What Is Chronic Fatigue Syndrome?
Chronic fatigue syndrome (CFS) is a debilitating disorder
characterized by extreme fatigue or tiredness that doesn’t go away with rest,
and can’t be explained by an underlying medical condition. CFS can also be
referred to as myalgic encephalomyelitis (ME) or systemic exertion intolerance disease
The causes of CFS aren’t well-understood. Some theories
include viral infection, psychological stress, or a combination of factors. Because
no single cause has been identified, and because many other illnesses produce
similar symptoms, CFS can be difficult to diagnose. There are no tests for CFS,
so your doctor will have to rule out other causes for your fatigue.
While CFS has in the past been a controversial diagnosis, it’s
now widely accepted as a real medical condition. CFS can affect anyone, though
it’s most common among women in their 40s and 50s. There is no current cure, so
treatment for CFS focuses on relieving your symptoms.
What Causes CFS?
The cause of CFS is unknown. Researchers
speculate that viruses, hypotension (unusually low blood pressure), a weakened immune
system, and hormonal imbalances could all be contributing factors. It’s also
possible that some people are genetically predisposed to develop CFS.
Though CFS can sometimes develop after a
viral infection, no single type of infection has been found to cause CFS. Some
viruses that have been studied in relation to CFS include Epstein-Barr virus
(EBV), human herpes virus 6, Ross River virus (RRV), rubella, Coxiella
burnetti, and mycoplasma. Researchers have found that a person who has been
infected with at least three of the implicated pathogens has a greater chance
of developing CFS.
The U.S. Centers for
Disease Control and Prevention (CDC) have
suggested that CFS may be the end stage of multiple different conditions,
rather than one unique condition. In fact, 10 to 12 percent of people with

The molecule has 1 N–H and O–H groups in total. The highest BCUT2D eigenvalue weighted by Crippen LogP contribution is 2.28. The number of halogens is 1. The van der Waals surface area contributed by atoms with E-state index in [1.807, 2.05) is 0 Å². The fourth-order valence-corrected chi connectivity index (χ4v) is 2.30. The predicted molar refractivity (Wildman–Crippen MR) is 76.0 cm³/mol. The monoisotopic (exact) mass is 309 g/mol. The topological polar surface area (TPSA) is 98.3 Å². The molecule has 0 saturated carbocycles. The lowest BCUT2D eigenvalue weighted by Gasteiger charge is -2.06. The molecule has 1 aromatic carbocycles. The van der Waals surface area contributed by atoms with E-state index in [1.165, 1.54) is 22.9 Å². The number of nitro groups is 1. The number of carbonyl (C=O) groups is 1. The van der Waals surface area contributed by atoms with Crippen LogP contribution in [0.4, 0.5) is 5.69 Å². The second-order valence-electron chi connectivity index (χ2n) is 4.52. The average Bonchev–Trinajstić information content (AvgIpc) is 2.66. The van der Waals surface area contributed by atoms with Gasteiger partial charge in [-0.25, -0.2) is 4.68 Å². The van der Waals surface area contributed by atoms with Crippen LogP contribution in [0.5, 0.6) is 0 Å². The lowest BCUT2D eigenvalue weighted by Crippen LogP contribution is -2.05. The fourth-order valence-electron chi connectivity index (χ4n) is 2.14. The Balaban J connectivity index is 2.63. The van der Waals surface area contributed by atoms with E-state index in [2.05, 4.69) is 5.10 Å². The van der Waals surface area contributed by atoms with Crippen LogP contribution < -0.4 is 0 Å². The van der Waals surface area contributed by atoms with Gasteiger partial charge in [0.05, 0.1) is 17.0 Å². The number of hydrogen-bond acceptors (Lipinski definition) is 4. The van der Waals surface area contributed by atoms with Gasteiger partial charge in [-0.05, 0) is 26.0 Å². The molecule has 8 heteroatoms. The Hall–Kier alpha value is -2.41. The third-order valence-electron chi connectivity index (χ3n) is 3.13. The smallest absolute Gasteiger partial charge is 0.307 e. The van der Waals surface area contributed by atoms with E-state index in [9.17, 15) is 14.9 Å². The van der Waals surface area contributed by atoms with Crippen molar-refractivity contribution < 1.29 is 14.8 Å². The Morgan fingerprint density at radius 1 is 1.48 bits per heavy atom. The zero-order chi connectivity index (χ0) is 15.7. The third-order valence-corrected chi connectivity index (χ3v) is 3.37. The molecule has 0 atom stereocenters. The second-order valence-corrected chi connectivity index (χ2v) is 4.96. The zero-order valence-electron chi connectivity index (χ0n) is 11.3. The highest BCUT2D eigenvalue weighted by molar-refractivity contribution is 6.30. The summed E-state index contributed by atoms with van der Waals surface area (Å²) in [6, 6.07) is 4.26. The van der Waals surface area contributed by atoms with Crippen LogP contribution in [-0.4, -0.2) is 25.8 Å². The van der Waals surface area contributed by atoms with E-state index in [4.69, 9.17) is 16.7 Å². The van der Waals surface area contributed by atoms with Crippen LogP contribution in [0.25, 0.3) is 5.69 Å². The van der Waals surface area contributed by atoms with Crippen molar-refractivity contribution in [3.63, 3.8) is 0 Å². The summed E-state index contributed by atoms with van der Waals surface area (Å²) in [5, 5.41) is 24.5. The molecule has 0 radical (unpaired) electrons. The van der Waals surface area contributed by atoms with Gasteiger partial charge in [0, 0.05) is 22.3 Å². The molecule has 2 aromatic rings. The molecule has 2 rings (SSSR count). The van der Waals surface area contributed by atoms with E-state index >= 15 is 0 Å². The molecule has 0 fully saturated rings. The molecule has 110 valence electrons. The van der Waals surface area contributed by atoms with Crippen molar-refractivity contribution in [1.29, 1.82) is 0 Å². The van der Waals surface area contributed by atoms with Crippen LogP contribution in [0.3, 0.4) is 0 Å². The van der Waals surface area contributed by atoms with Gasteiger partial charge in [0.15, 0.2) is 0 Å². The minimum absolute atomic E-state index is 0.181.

Epstein-Barr virus, Ross River virus, and Coxiella burnetti develop a condition
that meets the criteria for a CFS diagnosis.
People with CFS sometimes have weakened
immune systems, but doctors don’t know whether this is enough to cause the
disease. Additionally, people with CFS sometimes have abnormal hormone levels,
but doctors haven’t yet concluded whether this is significant.
Risk Factors for CFS
CFS is most common among people in their 40s
and 50s. Gender also plays an important role in CFS, as women patients
outnumber men by a nearly 2 to 1 ratio. Genetic predisposition, allergies,
stress, and environmental factors may also increase your risk.
What Are the Symptoms of CFS?
The symptoms of CFS vary from person to person
and based on the severity of the condition. The most common symptom is fatigue
that is severe enough to interfere with your daily activities. For CFS to be
diagnosed, fatigue must last for at least six months and must not be curable
with bed rest, and you must have at least four other symptoms as well.
Other symptoms of CFS may include:
- loss of memory or concentration
- feeling unrefreshed after a
- chronic insomnia (and other sleep
- muscle pain
- frequent headaches
- multijoint pain without redness
- frequent sore throat
- tender lymph nodes in your neck
You may also experience illness or extreme
fatigue after physical or mental activities. This can last for more than 24
hours after the activity.
People are sometimes affected by CFS in
cycles, with periods of feeling worse and then better again. Symptoms may
sometimes even disappear completely (remission). However, it’s still possible for
them to come back again later (relapse). The cycle of remission and relapse can
make it difficult to manage your symptoms.
How Is CFS Diagnosed?
CFS is a very challenging condition to